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Precursor to Arthur's Knights?

PostPosted: Wed Nov 29, 2006 8:43 pm
We know from Anciient texts that the Roman Army in the East slowly began to adopt Heaviliy amored horsemen. (Cataphracts)

The pictures are from wall paintings at Doura Europos, a city destroyed by siege and preserved by time.

It is a safe bet that the subjects of the paintings did not live long afterward their images were laid down as the Sassanid Persians destroyed the City .


The Light horseman is pictured first and is in keeping with the general concept of Roman Cavarly or Gallic Auxiliaries up to the 2nd Century.


As to the Fully armored Cataphract (called by the Roman the 'clinibarus") his armor is relatively new in Roman use, as Infantry remained was the Arm of Decision. Nonetheless, after several negative encounters with the Parthian and Sassanid heavy horse, (despite the fact that the Romans often beat them), I am not surprised at the adaptation of the Persian Style Horse armor, although the "4 posted" saddle remains. (No stirrups yet.)

Tacitus tells us that this military saddle gave great stability and a point of leverage from which the mounted soldier man could use his weapons well.

Note the Helmet, which retains a bit of the flavor of the Imperial Gallic Helm, althought it appears riveted and not forged.

The Methods of the Fabrica (state owned arms factories) had begun to change.

It is rumored that the Emporer Julian may have stopped at the City during his expedition againt the Sassanid Persians.

The material I have does not go into great detail about the equppage of his cavalry, but perhaps the perhaps the best evidence of Cavalry Equipment is as shown.


PostPosted: Wed Jun 27, 2007 3:11 pm
by Hugh
First, have you read the two Osprey books, by Simon MacDowall? They are Late Roman Cavalryman 236-565AD and Late Roman Infantryman AD 236-565, both available from Amazon.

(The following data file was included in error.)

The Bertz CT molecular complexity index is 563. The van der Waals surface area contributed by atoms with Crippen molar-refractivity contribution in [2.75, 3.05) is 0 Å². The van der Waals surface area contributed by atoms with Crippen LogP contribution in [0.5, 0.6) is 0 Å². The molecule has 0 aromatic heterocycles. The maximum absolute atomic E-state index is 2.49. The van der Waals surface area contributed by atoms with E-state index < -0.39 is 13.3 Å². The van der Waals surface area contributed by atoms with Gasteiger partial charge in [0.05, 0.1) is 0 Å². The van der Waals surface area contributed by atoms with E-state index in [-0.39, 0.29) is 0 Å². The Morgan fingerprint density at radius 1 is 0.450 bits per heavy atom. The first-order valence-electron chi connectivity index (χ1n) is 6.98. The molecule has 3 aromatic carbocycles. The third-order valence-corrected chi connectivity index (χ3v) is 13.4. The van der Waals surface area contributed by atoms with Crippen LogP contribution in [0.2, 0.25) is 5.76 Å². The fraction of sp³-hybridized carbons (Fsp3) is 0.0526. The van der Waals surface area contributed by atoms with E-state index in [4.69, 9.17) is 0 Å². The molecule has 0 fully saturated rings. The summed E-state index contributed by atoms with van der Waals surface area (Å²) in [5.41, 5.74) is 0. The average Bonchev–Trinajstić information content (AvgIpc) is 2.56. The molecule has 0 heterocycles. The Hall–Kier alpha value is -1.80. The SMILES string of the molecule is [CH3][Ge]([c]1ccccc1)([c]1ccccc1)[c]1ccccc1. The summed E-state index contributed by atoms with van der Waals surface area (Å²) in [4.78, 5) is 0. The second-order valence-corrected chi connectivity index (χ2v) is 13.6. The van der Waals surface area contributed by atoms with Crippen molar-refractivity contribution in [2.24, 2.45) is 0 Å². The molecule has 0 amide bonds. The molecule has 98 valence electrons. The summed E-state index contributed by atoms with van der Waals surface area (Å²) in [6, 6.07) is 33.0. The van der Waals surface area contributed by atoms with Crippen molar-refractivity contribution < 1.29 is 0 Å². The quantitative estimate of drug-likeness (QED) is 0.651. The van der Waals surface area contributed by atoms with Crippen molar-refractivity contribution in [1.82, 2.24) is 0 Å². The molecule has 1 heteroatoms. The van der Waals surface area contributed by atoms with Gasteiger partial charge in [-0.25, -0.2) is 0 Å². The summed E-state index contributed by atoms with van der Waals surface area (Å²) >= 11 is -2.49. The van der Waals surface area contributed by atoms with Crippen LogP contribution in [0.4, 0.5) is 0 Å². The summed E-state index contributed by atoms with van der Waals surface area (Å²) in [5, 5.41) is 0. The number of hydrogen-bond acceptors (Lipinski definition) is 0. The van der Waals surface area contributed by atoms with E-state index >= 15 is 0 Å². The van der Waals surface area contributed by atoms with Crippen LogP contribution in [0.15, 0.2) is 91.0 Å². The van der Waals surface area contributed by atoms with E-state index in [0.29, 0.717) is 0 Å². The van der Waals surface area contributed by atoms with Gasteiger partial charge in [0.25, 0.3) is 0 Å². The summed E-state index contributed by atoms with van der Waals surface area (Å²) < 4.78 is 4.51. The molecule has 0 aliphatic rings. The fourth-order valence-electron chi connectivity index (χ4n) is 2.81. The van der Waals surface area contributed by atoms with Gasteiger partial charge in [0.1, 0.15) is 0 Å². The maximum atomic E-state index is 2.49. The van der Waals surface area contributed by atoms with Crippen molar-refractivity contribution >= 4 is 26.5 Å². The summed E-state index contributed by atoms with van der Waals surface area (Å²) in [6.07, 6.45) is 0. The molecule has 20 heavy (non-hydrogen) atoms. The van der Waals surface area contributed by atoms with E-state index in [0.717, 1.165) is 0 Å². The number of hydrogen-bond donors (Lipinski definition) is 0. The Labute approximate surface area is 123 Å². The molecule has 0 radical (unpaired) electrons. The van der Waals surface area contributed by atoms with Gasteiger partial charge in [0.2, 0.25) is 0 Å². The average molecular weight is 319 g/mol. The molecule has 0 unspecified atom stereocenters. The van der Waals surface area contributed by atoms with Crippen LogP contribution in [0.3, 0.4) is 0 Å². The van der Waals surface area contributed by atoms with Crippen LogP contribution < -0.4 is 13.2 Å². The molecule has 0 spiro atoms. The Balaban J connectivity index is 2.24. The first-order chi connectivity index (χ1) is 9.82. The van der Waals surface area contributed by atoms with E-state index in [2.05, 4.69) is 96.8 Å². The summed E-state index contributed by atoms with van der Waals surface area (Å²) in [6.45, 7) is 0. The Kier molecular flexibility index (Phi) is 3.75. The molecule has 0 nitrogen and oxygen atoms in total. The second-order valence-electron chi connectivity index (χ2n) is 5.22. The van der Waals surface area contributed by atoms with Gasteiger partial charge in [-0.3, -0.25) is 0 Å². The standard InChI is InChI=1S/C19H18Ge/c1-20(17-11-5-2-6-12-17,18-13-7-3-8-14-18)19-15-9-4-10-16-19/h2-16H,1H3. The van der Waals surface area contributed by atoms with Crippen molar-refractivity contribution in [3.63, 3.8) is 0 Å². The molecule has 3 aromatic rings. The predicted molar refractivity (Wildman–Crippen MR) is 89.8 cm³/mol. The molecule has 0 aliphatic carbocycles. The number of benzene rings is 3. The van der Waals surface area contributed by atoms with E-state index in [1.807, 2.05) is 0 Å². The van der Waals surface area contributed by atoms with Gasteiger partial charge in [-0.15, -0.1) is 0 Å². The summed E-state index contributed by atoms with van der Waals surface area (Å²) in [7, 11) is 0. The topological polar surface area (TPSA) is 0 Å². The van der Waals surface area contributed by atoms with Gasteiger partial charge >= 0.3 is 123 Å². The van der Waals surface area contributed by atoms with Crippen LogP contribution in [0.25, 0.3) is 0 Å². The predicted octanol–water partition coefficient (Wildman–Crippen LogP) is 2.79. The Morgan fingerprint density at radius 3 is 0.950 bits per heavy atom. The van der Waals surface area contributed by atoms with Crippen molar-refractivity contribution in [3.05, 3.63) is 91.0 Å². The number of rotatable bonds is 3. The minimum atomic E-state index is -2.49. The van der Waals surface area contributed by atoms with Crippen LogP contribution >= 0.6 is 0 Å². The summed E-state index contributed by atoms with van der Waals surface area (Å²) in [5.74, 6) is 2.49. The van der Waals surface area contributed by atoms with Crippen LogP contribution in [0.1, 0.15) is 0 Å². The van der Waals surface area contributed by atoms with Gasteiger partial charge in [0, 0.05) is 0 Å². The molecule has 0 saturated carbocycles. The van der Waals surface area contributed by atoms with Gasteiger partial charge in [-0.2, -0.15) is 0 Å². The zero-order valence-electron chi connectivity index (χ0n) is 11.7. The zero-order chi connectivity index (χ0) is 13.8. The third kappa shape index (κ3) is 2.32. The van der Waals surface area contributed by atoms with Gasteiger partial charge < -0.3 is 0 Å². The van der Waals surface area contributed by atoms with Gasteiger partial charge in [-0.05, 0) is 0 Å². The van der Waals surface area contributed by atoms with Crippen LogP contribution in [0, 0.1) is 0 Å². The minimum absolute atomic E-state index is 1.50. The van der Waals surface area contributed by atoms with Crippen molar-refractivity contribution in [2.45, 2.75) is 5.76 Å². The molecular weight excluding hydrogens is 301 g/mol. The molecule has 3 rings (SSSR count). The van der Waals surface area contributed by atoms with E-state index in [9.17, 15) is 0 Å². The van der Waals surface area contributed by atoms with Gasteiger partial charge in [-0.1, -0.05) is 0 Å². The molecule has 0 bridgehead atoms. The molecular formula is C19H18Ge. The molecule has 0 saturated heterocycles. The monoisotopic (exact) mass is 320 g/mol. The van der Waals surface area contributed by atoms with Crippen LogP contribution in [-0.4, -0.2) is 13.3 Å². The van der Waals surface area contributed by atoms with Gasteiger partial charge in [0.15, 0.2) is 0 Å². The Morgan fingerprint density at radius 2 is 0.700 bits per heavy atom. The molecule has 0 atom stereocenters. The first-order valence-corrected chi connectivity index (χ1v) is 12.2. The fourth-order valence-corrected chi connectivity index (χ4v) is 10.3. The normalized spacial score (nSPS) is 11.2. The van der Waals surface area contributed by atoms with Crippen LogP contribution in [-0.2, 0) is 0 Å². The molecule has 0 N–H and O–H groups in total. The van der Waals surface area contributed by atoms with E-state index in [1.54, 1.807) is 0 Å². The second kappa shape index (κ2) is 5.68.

It is my opinion that Arthur's knights were more probably an evolution of the Sarmatian cataphracti sent there by the Emperor Marcus Aurelius around 270 CE or so. He had hounded the nomadic Sarmatians in a winter campaign very similar to the one in the winter of 1876-1877 that broke the Sioux after the Battle of the Little Big Horn and they finally agreed to a treaty and part of that was that they would supply him with a regiment of their heavy armored cavalry. He sent them to Britannia to serve out of Eboracum (York) as a mobile force along the Wall. Now, they had largely been absorbed by the locals by the middle of the 4th Century when the Barbarian Conspiracy* occurred bringing the Master of Horse, Count Theodosius**, into Britannia in 368 CE with a Field Army to sort things out. He reorganized things and then left behind a reasonably solid defense that lasted until the garrisons were again stripped by the pretender to the throne, Magnus Maximus, when he sailed for Gaul in 383 to make his play for the imperial purple. The garrison never really recovered from that and, by 410, the Emperor Valentinian sent the Britons word that they must look to their own defenses, that Rome could no longer defend them.